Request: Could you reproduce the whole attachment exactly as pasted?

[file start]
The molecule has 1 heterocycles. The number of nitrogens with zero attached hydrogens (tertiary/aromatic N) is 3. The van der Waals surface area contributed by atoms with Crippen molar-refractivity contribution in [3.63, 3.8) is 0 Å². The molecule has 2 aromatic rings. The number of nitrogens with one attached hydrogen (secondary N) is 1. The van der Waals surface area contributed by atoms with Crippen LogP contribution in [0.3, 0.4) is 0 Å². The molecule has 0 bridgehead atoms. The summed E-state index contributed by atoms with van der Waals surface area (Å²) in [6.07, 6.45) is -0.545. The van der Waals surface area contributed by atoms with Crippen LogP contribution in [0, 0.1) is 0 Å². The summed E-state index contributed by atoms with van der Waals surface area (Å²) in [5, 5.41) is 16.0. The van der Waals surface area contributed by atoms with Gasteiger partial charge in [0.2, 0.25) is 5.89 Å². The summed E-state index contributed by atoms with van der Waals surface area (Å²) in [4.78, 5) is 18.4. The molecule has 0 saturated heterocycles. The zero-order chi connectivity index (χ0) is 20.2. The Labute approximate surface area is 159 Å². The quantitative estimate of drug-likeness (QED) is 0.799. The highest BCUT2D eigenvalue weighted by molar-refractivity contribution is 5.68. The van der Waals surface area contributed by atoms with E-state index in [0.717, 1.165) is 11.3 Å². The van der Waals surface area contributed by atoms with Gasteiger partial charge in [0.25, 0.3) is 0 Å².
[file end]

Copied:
The molecule has 1 heterocycles. The number of nitrogens with zero attached hydrogens (tertiary/aromatic N) is 3. The van der Waals surface area contributed by atoms with Crippen molar-refractivity contribution in [3.63, 3.8) is 0 Å². The molecule has 2 aromatic rings. The number of nitrogens with one attached hydrogen (secondary N) is 1. The van der Waals surface area contributed by atoms with Crippen LogP contribution in [0.3, 0.4) is 0 Å². The molecule has 0 bridgehead atoms. The summed E-state index contributed by atoms with van der Waals surface area (Å²) in [6.07, 6.45) is -0.545. The van der Waals surface area contributed by atoms with Crippen LogP contribution in [0, 0.1) is 0 Å². The summed E-state index contributed by atoms with van der Waals surface area (Å²) in [5, 5.41) is 16.0. The van der Waals surface area contributed by atoms with Gasteiger partial charge in [0.2, 0.25) is 5.89 Å². The summed E-state index contributed by atoms with van der Waals surface area (Å²) in [4.78, 5) is 18.4. The molecule has 0 saturated heterocycles. The zero-order chi connectivity index (χ0) is 20.2. The Labute approximate surface area is 159 Å². The quantitative estimate of drug-likeness (QED) is 0.799. The highest BCUT2D eigenvalue weighted by molar-refractivity contribution is 5.68. The van der Waals surface area contributed by atoms with E-state index in [0.717, 1.165) is 11.3 Å². The van der Waals surface area contributed by atoms with Gasteiger partial charge in [0.25, 0.3) is 0 Å².